An American scientist once visited the offices of the great Nobel prize-winning scientist, Niels Bohr, in Copenhagen, and was amazed to find that over his desk was a horseshoe, securely nailed to the wall, with the open end up in the approved manner (so it would catch the good luck and not let it spill out).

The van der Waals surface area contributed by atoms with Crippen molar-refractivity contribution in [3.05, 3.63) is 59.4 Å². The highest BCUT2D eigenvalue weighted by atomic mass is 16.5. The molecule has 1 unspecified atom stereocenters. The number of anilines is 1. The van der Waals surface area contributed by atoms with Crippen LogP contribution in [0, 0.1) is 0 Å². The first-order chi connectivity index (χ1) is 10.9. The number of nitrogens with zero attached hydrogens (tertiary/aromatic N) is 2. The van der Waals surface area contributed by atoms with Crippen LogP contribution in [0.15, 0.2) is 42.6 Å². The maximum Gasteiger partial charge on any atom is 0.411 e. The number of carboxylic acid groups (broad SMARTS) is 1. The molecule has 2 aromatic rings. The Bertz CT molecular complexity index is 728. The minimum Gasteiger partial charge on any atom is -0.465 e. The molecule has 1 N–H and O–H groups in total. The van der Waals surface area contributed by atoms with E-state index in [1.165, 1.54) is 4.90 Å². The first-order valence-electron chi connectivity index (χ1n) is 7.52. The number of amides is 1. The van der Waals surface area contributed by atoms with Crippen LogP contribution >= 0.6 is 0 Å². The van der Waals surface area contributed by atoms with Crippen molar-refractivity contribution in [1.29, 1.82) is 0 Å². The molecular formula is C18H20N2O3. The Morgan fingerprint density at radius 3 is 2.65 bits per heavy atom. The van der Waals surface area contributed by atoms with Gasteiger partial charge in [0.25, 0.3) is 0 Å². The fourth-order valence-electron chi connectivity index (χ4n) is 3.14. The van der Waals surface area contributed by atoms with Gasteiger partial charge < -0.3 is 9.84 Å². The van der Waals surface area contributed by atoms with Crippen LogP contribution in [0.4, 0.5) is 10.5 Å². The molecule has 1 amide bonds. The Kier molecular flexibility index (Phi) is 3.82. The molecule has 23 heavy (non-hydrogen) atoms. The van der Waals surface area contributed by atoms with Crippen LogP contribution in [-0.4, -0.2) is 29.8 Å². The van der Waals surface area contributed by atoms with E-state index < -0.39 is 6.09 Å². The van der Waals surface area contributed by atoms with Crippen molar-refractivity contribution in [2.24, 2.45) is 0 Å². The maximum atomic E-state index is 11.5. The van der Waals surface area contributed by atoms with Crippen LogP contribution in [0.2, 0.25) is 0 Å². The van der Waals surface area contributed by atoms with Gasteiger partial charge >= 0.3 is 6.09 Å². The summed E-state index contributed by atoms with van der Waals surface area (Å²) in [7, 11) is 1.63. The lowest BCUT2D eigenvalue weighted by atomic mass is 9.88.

The American said with a nervous laugh,
"Surely you don't believe the horseshoe will bring you luck, Professor Bohr? After all, a famous and level-headed scientist--"
Bohr replied, "I believe no such thing. Not at all. I am scarcely likely to believe in such nonsense. However, I am told that a horseshoe will bring you good luck whether you believe in it or not."
--------------- A Final Thought ...
"In short, Luck’s always to blame."
- Jean de La Fontaine (1621-95), French poet, fabulist. Moral of fable, “La Fortune et le Jeune Enfant"